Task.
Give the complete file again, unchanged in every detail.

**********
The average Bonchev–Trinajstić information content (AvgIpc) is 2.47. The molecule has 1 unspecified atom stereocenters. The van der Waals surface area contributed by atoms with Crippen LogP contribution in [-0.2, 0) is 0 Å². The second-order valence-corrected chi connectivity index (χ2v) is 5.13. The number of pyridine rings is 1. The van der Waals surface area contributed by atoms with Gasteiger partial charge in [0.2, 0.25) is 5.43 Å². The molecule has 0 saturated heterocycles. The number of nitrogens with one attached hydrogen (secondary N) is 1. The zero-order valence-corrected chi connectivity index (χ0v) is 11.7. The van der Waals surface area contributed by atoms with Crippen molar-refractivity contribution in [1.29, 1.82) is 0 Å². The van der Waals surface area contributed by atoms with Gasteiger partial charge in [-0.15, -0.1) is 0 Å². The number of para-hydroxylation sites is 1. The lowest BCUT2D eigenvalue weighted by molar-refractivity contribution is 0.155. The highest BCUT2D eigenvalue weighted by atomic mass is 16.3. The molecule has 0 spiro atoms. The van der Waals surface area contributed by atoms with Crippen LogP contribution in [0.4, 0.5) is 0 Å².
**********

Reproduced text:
The average Bonchev–Trinajstić information content (AvgIpc) is 2.47. The molecule has 1 unspecified atom stereocenters. The van der Waals surface area contributed by atoms with Crippen LogP contribution in [-0.2, 0) is 0 Å². The second-order valence-corrected chi connectivity index (χ2v) is 5.13. The number of pyridine rings is 1. The van der Waals surface area contributed by atoms with Gasteiger partial charge in [0.2, 0.25) is 5.43 Å². The molecule has 0 saturated heterocycles. The number of nitrogens with one attached hydrogen (secondary N) is 1. The zero-order valence-corrected chi connectivity index (χ0v) is 11.7. The van der Waals surface area contributed by atoms with Crippen molar-refractivity contribution in [1.29, 1.82) is 0 Å². The van der Waals surface area contributed by atoms with Gasteiger partial charge in [-0.15, -0.1) is 0 Å². The number of para-hydroxylation sites is 1. The lowest BCUT2D eigenvalue weighted by molar-refractivity contribution is 0.155. The highest BCUT2D eigenvalue weighted by atomic mass is 16.3. The molecule has 0 spiro atoms. The van der Waals surface area contributed by atoms with Crippen LogP contribution in [0.4, 0.5) is 0 Å².